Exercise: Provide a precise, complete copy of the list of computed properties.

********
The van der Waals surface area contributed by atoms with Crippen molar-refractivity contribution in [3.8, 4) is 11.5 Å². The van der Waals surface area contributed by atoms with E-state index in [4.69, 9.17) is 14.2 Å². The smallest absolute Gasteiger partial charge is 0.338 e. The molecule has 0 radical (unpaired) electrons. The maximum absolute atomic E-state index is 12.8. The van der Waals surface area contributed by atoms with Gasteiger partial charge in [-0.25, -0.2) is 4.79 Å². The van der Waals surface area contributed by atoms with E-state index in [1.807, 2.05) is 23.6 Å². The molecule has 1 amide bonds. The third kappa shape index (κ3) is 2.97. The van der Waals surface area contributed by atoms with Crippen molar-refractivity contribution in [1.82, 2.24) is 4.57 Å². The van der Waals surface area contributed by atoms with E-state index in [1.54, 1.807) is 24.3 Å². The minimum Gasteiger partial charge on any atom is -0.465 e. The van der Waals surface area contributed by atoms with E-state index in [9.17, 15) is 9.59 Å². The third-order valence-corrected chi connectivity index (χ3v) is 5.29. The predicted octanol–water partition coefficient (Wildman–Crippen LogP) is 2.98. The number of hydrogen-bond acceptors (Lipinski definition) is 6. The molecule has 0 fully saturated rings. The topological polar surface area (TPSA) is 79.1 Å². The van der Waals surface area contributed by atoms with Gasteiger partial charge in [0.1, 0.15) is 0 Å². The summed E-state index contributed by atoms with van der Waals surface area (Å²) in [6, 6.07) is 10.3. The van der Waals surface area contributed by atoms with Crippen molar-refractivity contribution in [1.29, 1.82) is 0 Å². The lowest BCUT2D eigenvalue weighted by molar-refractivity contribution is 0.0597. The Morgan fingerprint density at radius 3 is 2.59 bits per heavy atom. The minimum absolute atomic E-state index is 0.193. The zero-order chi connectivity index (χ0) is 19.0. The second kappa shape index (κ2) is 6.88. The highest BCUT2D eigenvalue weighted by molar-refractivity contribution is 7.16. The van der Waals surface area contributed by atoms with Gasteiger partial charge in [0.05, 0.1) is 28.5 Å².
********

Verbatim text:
The van der Waals surface area contributed by atoms with Crippen molar-refractivity contribution in [3.8, 4) is 11.5 Å². The van der Waals surface area contributed by atoms with E-state index in [4.69, 9.17) is 14.2 Å². The smallest absolute Gasteiger partial charge is 0.338 e. The molecule has 0 radical (unpaired) electrons. The maximum absolute atomic E-state index is 12.8. The van der Waals surface area contributed by atoms with Gasteiger partial charge in [-0.25, -0.2) is 4.79 Å². The van der Waals surface area contributed by atoms with E-state index in [1.807, 2.05) is 23.6 Å². The molecule has 1 amide bonds. The third kappa shape index (κ3) is 2.97. The van der Waals surface area contributed by atoms with Crippen molar-refractivity contribution in [1.82, 2.24) is 4.57 Å². The van der Waals surface area contributed by atoms with E-state index in [1.54, 1.807) is 24.3 Å². The minimum Gasteiger partial charge on any atom is -0.465 e. The van der Waals surface area contributed by atoms with E-state index in [9.17, 15) is 9.59 Å². The third-order valence-corrected chi connectivity index (χ3v) is 5.29. The predicted octanol–water partition coefficient (Wildman–Crippen LogP) is 2.98. The number of hydrogen-bond acceptors (Lipinski definition) is 6. The molecule has 0 fully saturated rings. The topological polar surface area (TPSA) is 79.1 Å². The van der Waals surface area contributed by atoms with Gasteiger partial charge in [0.1, 0.15) is 0 Å². The summed E-state index contributed by atoms with van der Waals surface area (Å²) in [6, 6.07) is 10.3. The van der Waals surface area contributed by atoms with Crippen molar-refractivity contribution in [1.29, 1.82) is 0 Å². The lowest BCUT2D eigenvalue weighted by molar-refractivity contribution is 0.0597. The Morgan fingerprint density at radius 3 is 2.59 bits per heavy atom. The minimum absolute atomic E-state index is 0.193. The zero-order chi connectivity index (χ0) is 19.0. The second kappa shape index (κ2) is 6.88. The highest BCUT2D eigenvalue weighted by molar-refractivity contribution is 7.16. The van der Waals surface area contributed by atoms with Gasteiger partial charge in [0.05, 0.1) is 28.5 Å².